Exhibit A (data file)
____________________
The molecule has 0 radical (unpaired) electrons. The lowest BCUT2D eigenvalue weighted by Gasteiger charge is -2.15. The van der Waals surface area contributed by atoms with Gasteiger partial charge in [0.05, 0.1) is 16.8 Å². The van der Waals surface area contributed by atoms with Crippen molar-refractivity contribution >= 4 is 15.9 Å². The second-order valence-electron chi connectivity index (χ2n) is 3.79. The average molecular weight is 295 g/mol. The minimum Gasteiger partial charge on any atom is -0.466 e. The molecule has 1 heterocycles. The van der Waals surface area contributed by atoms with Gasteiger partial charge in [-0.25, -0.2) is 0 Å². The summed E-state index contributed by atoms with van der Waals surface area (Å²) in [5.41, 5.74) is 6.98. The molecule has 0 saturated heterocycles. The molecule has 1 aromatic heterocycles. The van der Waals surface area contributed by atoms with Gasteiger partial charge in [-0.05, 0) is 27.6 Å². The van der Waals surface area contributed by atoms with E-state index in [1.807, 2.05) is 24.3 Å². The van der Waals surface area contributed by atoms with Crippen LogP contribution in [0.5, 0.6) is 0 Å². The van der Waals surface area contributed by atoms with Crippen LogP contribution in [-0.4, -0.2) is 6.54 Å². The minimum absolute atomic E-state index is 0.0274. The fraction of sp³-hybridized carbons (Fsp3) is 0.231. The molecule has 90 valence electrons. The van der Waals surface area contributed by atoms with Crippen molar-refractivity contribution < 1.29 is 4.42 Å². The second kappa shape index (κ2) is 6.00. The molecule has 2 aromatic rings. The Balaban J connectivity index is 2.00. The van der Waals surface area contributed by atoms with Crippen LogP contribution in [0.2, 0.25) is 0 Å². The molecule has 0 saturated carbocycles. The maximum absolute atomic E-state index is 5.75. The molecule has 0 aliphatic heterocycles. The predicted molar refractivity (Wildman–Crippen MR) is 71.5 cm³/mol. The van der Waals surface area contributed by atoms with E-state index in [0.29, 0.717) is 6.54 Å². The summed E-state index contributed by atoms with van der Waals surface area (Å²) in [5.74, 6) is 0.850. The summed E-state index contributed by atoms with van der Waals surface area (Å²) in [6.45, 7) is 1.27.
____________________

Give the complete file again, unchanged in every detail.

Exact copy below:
The molecule has 0 radical (unpaired) electrons. The lowest BCUT2D eigenvalue weighted by Gasteiger charge is -2.15. The van der Waals surface area contributed by atoms with Gasteiger partial charge in [0.05, 0.1) is 16.8 Å². The van der Waals surface area contributed by atoms with Crippen molar-refractivity contribution >= 4 is 15.9 Å². The second-order valence-electron chi connectivity index (χ2n) is 3.79. The average molecular weight is 295 g/mol. The minimum Gasteiger partial charge on any atom is -0.466 e. The molecule has 1 heterocycles. The van der Waals surface area contributed by atoms with Gasteiger partial charge in [-0.25, -0.2) is 0 Å². The summed E-state index contributed by atoms with van der Waals surface area (Å²) in [5.41, 5.74) is 6.98. The molecule has 0 saturated heterocycles. The molecule has 1 aromatic heterocycles. The van der Waals surface area contributed by atoms with Gasteiger partial charge in [-0.05, 0) is 27.6 Å². The van der Waals surface area contributed by atoms with E-state index in [1.807, 2.05) is 24.3 Å². The van der Waals surface area contributed by atoms with Crippen LogP contribution in [0.5, 0.6) is 0 Å². The van der Waals surface area contributed by atoms with Crippen LogP contribution in [-0.4, -0.2) is 6.54 Å². The minimum absolute atomic E-state index is 0.0274. The fraction of sp³-hybridized carbons (Fsp3) is 0.231. The molecule has 90 valence electrons. The van der Waals surface area contributed by atoms with Crippen molar-refractivity contribution < 1.29 is 4.42 Å². The second kappa shape index (κ2) is 6.00. The molecule has 2 aromatic rings. The Balaban J connectivity index is 2.00. The van der Waals surface area contributed by atoms with Crippen LogP contribution in [0.2, 0.25) is 0 Å². The molecule has 0 saturated carbocycles. The maximum absolute atomic E-state index is 5.75. The molecule has 0 aliphatic heterocycles. The predicted molar refractivity (Wildman–Crippen MR) is 71.5 cm³/mol. The van der Waals surface area contributed by atoms with E-state index in [0.29, 0.717) is 6.54 Å². The summed E-state index contributed by atoms with van der Waals surface area (Å²) in [5.74, 6) is 0.850. The summed E-state index contributed by atoms with van der Waals surface area (Å²) in [6.45, 7) is 1.27.